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The cost is never too high for justice

Published July 16, 2006

John Couey stands convicted in the court of public opinion of murdering 9-year-old Jessica Lunsford.

But that's not where his murder trial will be held.

In days gone by, this case would have been wrapped up about as quickly as somebody could yell "get a rope!" His criminal history of drugs and sexual deviancy is well documented. And we've read and heard his confession, even if a jury never will.

But the hallmark of our justice system is that everyone is guaranteed a fair trial. How to get there for Couey is the question, considering how hard it was last week in Lake County to find people who hadn't been subjected to this nightmarish story.

Circuit Judge Ric Howard finally pulled the plug on the jury selection after days of frustration. He might have to drive up to the Panhandle, to St. John or Duval counties to find jurors who are similar demographically to those in Citrus. But people there don't live in a cave either.

Jessica's murder sent a chill across America. The details made us sick. Her pretty, smiling little face made us cry. People don't forget that.

"For 22 days people not only from Citrus County but throughout the state came to Homosassa Springs to assist in the search to try to locate her alive," assistant state attorney Pete Magrino, who is prosecuting Couey, said of the days following Jessica's abduction in February 2005. "All the while she was in a couple of garbage bags already in the ground. It's a heartbreaking set of circumstances."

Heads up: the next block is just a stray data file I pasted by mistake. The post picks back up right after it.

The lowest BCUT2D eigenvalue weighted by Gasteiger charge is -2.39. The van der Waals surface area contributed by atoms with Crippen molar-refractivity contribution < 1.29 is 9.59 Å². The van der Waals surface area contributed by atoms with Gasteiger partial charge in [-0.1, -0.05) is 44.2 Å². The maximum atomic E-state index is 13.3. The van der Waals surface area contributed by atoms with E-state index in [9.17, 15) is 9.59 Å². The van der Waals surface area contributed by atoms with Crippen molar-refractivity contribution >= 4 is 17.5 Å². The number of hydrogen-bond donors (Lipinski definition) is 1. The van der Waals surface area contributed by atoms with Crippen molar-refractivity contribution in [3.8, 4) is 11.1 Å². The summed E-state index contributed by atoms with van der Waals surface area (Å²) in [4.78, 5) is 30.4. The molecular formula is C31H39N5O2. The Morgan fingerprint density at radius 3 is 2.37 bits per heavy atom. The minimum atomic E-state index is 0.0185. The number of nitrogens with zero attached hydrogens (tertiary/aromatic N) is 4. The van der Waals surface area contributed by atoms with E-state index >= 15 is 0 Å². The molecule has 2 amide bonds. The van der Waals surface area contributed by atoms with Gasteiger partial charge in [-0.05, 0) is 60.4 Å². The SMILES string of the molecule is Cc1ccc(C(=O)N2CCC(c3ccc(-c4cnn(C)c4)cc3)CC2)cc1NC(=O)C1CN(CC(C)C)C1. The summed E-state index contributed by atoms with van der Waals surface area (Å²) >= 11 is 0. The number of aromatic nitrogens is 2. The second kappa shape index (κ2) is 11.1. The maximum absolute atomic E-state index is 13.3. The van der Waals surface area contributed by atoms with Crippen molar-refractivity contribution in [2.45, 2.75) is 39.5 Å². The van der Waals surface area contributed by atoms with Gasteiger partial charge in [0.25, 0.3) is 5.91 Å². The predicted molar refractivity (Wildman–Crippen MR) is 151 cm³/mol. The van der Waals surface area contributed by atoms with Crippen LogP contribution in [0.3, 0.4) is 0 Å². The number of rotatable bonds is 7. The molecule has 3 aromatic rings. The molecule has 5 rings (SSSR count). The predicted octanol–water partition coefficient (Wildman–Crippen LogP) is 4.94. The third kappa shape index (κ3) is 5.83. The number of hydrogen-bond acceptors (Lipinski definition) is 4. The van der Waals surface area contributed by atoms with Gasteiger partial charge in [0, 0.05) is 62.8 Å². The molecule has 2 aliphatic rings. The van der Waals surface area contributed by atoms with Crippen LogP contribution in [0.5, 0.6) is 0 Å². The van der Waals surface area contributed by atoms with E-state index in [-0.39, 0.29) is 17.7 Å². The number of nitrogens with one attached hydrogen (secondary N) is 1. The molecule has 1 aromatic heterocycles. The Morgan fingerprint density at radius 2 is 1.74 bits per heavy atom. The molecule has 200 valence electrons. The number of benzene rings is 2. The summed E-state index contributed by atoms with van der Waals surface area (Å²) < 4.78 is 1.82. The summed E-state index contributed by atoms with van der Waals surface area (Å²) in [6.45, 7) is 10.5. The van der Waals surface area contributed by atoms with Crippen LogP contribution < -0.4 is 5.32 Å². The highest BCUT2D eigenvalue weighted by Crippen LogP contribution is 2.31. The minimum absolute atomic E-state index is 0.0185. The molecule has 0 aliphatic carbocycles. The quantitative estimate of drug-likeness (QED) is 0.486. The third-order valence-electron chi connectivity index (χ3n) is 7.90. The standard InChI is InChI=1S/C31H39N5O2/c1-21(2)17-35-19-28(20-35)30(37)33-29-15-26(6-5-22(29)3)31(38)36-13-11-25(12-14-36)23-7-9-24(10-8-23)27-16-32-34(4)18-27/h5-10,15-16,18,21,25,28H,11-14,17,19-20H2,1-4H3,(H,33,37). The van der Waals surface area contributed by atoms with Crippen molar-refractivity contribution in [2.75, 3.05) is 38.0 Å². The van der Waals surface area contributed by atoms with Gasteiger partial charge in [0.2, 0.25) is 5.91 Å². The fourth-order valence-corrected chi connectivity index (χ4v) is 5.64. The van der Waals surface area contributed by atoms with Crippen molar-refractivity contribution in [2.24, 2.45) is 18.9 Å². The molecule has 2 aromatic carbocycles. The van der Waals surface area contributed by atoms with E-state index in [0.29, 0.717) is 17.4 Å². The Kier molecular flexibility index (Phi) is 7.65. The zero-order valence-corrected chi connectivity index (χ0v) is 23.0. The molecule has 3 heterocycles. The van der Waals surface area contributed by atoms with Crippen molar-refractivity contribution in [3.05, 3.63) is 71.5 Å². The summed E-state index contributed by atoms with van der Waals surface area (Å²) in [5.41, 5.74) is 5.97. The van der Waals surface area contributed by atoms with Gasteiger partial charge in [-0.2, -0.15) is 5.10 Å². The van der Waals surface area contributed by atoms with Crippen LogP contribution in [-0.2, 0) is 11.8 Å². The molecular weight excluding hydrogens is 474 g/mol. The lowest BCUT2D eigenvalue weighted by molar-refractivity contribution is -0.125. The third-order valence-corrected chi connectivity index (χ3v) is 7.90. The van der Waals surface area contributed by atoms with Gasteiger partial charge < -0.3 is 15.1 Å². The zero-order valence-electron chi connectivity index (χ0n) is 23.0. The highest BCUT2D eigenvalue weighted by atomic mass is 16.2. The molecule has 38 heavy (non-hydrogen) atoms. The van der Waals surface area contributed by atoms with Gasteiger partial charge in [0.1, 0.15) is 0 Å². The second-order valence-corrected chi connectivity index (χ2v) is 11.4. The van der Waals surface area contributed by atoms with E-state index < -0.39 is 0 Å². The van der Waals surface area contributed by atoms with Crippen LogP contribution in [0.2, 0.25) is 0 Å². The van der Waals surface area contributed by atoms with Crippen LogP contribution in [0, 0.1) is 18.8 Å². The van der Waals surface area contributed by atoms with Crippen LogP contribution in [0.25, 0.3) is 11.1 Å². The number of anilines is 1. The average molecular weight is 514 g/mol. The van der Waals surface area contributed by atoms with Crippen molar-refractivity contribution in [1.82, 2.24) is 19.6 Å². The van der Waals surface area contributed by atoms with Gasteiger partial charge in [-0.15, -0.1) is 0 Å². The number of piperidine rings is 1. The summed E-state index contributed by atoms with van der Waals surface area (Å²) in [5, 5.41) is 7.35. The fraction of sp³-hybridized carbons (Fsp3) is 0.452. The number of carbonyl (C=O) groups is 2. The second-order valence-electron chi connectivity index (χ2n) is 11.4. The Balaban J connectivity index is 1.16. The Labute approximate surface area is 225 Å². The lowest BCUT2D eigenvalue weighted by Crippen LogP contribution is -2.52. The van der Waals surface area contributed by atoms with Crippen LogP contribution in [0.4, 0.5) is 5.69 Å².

The publicity of the initial search was just the beginning. Then came Couey's arrest in Georgia and the revelation that he was a convicted sex offender who lived a stone's throw from Jessica's house. There was more national outrage over his lying roommates, and even more when State Attorney Brad King concluded they could not be prosecuted. Politicians weighed in. Cable TV celebrities foamed at the mouth.

Meanwhile Jessica's father, Mark Lunsford, honored his daughter, launching a state and national campaign to protect other children from sexual predators. That kept the case alive in the public eye, says University of Florida law professor Michael Seigel.

"What he has done is a good thing, but it has complicated the ability to get a fair trial," Seigel says. "But I'm confident that can be done. He can still get a fair trial if they move it far enough away."

A different venue or even transporting jurors from a distant county to Citrus changes the logistics of trying Couey. It will get more expensive, but prosecutor Magrino believes it would be more than justified.

Spending more money to ensure that Couey gets a fair trial, so that if he is sentenced to death the verdict won't be overturned on appeal, saves money in the long run, he says. But this isn't just about Couey.

"You have to take into account the price of any victim's life, in this case a small child's life," Magrino says. "It's priceless."

You can't put a price tag on justice for Jessica.

Andrew Skerritt can be reached at 813 909-4602 or toll-free 1-800-333-7505, ext. 4602. His e-mail address is

[Last modified July 15, 2006, 22:07:23]

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